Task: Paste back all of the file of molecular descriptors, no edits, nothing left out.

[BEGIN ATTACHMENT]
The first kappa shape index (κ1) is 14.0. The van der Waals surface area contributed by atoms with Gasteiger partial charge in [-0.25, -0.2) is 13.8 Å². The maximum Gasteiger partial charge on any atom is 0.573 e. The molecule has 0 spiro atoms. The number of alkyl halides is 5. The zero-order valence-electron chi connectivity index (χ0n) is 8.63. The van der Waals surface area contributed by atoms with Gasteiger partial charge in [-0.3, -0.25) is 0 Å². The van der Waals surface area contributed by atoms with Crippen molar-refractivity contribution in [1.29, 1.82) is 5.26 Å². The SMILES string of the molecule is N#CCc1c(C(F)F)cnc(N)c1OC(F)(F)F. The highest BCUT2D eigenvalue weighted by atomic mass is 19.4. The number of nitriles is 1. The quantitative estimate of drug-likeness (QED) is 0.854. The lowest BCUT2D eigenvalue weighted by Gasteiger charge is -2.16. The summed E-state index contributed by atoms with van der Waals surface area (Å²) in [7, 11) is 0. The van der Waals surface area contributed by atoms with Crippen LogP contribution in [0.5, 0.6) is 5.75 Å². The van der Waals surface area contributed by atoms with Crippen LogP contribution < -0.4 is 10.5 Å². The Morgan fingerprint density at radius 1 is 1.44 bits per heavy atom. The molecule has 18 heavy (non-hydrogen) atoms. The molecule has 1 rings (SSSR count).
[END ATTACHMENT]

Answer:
The first kappa shape index (κ1) is 14.0. The van der Waals surface area contributed by atoms with Gasteiger partial charge in [-0.25, -0.2) is 13.8 Å². The maximum Gasteiger partial charge on any atom is 0.573 e. The molecule has 0 spiro atoms. The number of alkyl halides is 5. The zero-order valence-electron chi connectivity index (χ0n) is 8.63. The van der Waals surface area contributed by atoms with Gasteiger partial charge in [-0.3, -0.25) is 0 Å². The van der Waals surface area contributed by atoms with Crippen molar-refractivity contribution in [1.29, 1.82) is 5.26 Å². The SMILES string of the molecule is N#CCc1c(C(F)F)cnc(N)c1OC(F)(F)F. The highest BCUT2D eigenvalue weighted by atomic mass is 19.4. The number of nitriles is 1. The quantitative estimate of drug-likeness (QED) is 0.854. The lowest BCUT2D eigenvalue weighted by Gasteiger charge is -2.16. The summed E-state index contributed by atoms with van der Waals surface area (Å²) in [7, 11) is 0. The van der Waals surface area contributed by atoms with Crippen LogP contribution in [0.5, 0.6) is 5.75 Å². The van der Waals surface area contributed by atoms with Crippen LogP contribution < -0.4 is 10.5 Å². The Morgan fingerprint density at radius 1 is 1.44 bits per heavy atom. The molecule has 18 heavy (non-hydrogen) atoms. The molecule has 1 rings (SSSR count).